What Is Position Trading?

Position trading is the methodology or strategy whereby traders seek to capture trends in the market. The idea is to catch the trend’s peak without getting stopped out on the retracements. Like any trading strategy, position trading has its pros and cons, which will break down below.


  • It requires only 30 minutes per day
  • You can squeeze it into your full-time working schedule without too much effort
  • It’s less demanding than swing or day trading


  • You’ll be watching winning trades turn into losing ones often
  • Your winning rate is low (anywhere between 30% and 40%)

Could you live with this? Not sure? Read on to find out.

The Golden Rules of Position Trading

The best time to enter a trade is arguably when the trend begins to shape. But how do you know? The best signals of a new trend are:

  1. Support & Resistance
  2. Breakout of a long-term range
  3. The first pullback

What does this mean? Let’s dig deeper into the matter.

Support & Resistance

Identifying these levels with precision enables you to “buy low and sell high” to get the most profit. For those of you who may not know (or would need a recap), support is an area on the chart where the asset may potentially face buying pressure. It is also known as “the price level below which the price cannot decline” quickly.

In contrast, resistance is the area on the chart where the asset may face selling pressure. This is why it is often referred to as “the price level above which the price cannot rise” too fast, too soon. Let’s take a look at an example.

Support & resistance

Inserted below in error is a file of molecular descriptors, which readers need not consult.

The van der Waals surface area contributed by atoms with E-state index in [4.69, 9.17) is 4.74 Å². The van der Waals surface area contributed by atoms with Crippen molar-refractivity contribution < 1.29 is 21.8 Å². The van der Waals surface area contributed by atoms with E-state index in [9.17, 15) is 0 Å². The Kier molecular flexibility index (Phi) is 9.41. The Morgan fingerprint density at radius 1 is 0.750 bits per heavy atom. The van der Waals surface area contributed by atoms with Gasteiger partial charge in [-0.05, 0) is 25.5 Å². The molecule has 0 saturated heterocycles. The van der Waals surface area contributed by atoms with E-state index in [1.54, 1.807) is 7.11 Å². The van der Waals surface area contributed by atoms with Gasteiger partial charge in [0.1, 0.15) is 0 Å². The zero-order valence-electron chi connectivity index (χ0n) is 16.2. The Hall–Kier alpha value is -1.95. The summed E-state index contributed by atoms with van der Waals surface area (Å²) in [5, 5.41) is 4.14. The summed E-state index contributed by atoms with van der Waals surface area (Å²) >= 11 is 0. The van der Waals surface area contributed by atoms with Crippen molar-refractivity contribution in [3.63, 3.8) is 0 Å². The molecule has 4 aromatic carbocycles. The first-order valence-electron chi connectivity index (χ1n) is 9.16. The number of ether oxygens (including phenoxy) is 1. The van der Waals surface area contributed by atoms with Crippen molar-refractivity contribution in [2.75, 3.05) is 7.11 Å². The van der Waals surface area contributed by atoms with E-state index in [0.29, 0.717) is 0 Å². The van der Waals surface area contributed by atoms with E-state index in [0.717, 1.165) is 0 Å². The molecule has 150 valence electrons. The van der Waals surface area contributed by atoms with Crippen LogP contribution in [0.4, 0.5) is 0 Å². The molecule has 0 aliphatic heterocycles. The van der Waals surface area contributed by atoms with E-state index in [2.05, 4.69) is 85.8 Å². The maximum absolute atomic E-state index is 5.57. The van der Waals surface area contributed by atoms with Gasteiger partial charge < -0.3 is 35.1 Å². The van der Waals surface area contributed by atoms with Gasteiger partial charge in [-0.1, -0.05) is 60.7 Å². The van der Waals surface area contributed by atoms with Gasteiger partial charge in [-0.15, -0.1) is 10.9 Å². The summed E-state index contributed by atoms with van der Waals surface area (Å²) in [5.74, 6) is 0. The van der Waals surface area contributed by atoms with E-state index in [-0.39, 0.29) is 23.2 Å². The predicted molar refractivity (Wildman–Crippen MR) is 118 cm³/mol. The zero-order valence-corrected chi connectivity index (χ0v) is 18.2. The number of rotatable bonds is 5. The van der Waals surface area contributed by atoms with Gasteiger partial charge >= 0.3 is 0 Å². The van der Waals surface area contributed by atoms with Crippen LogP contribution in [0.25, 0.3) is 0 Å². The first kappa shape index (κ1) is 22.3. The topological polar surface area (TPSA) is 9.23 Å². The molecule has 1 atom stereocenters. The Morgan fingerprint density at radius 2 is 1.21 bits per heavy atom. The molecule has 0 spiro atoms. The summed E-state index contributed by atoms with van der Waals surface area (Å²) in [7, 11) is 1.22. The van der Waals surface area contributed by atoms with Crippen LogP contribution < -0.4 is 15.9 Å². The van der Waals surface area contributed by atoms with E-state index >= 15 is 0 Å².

An uptrend is confirmed only after the price surpasses the top levels of a range. Therefore, if you wish to enter before the price breaks out, it’s best you do so when the market is still ranging. 

Where should you go long when the market is range-bound? Always at support.

Long-range Breakouts

Breakouts are the salt and pepper of trading as they mark the shifts in market direction. In general, the longer a market is range-bound, the less likely it is to change or become trendless. 

Typically, when the market ranges, traders will go long when the price is at support and go short when it’s at resistance, placing their Stop Loss/Take Profit levels below support and above resistance.

Over time, the stop-loss will increase and decrease as more traders chase down the range’s highs and lows (pun intended). Nevertheless, the market will eventually break out.

If it breaks out higher, momentum traders and position traders will buy the breakout. That is, they will choose to go long the moment the price slashes through the resistance level. 

In contrast, short traders will cut losses by selling the asset when the price reaches its resistance level. In doing so, they supercharge further buying pressure. As a result, a decisive breakout occurs, shaping a new trend.

The First Pullback Rules

Pullbacks can make or break your experience, especially in position trading. Typically, pullbacks are temporary price moves against the trend, offering traders the opportunity to enter. Generally, the best pullback is said to occur immediately after a breakout. 

As explained above, when the market is range-bound, it just has to break out. When it does, traders who have missed the move are eager to enter on the first pullback. Essentially, pullbacks are great opportunities to go in because of their superficial (if any) retracements, as hardly anyone wants to trade against a strong momentum. In this case, what you can do, as a position trader, is buy the break of a swing high and ride the trend. Here is a chart example:

The first pullback

Now that you know exactly when to make your profitable entry, it’s time to get down to more “expert” things – timing your entries for position trading.

Timing Your Entries